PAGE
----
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Cool, Wet Weather Slows Northern and Central Illinois Planting, Illinois State Water Survey

Press Release

For Immediate Release May 3, 2007
Cool, Wet Weather Slows Northern and Central Illinois Planting
Source:   
Contact:   
Jim Angel - (217) 333-0729, Fax: (217) 244-0220, jimangel@illinois.edu
Eva Kingston - (217) 244-7270, Fax: (217) 333-6540, eva@sws.uiuc.edu

"Combined with cooler temperatures, wet April conditions led to widespread corn planting delays in the northern two-thirds of the state, where precipitation averaged 4.05 inches (0.46 inches above normal) and up to 5–7 inches at some locations. April temperatures averaged 49.5°F statewide (2.7°F below normal), and statewide precipitation was 3.75 inches (just 0.05 inches below normal), based on preliminary data. Southern Illinois was drier, averaging 3.38 inches (0.74 inches below normal), and planting there is further along," says State Climatologist Jim Angel of the Illinois State Water Survey (http://www.sws.uiuc.edu), a division of the Illinois Department of Natural Resources.

"Illinois is still recovering from the early April hard freeze when temperatures dropped to the low 20s and upper teens statewide after the 6th warmest March on record since 1895. Those warm March temperatures 6.5°F above normal promoted early and rapid development of fruit crops and winter wheat, leaving them extremely vulnerable to the extended period of cold temperatures on April 6–8. While not record breaking, this early April cold weather was somewhat rare, and occurs roughly once every ten years on average. It's an excellent example of how together two unusual weather events can exceed damage (including destroying southern Illinois' peach and apple crops) of individual events," notes Angel.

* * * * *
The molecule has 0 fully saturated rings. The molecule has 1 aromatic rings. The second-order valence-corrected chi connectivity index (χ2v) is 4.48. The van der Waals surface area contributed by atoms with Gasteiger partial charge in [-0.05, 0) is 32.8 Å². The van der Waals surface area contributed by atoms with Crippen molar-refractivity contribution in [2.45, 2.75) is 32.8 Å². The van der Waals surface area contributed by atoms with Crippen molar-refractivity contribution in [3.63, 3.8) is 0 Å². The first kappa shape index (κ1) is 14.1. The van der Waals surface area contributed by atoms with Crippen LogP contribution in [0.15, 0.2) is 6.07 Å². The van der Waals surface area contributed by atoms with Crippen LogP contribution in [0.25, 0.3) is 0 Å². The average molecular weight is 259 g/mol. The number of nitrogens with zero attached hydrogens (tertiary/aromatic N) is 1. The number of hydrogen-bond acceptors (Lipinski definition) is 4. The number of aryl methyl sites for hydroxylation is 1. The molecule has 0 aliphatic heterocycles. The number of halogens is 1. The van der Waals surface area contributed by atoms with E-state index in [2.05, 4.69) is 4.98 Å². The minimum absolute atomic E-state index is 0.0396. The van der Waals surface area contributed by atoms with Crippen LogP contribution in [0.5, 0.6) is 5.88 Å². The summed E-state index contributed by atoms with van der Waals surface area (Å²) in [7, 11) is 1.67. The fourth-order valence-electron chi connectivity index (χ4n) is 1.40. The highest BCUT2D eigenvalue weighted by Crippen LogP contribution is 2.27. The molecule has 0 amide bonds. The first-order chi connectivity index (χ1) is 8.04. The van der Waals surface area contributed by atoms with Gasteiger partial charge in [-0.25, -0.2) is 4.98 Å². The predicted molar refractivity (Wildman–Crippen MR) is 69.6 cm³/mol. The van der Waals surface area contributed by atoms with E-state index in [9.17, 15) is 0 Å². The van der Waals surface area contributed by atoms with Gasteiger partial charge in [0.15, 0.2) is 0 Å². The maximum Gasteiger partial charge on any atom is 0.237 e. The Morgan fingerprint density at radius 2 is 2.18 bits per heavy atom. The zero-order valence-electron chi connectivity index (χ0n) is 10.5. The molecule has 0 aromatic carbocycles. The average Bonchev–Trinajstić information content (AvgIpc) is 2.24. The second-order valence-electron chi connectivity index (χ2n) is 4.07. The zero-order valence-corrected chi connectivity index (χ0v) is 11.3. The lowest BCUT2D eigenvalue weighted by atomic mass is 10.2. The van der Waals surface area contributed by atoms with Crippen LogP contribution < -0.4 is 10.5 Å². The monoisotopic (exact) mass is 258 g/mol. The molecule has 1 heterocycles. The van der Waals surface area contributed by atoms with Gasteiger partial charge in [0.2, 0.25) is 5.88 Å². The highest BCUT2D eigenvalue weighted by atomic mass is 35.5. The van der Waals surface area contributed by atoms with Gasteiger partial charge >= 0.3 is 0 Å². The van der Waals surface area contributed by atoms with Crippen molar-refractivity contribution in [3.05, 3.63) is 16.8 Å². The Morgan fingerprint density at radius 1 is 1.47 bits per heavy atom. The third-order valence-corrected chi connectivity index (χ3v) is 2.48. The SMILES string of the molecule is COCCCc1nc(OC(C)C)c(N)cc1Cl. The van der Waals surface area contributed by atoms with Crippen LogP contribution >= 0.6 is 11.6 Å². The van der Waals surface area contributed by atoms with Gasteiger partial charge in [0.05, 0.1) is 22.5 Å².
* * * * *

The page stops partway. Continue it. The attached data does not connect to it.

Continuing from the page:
The National Weather Service May outlook calls for an increased chance of temperatures above normal with precipitation above, below, or near normal. The May–July outlook calls for both temperatures and precipitation above, below, or near normal.

"Conditions in May should be more favorable for planting as warmer temperatures increase the chance for dry fields between rain events," concludes Angel.

Disclaimer: Data used for all statistics provided herein are from the Midwestern Regional Climate Center and are based on preliminary data.

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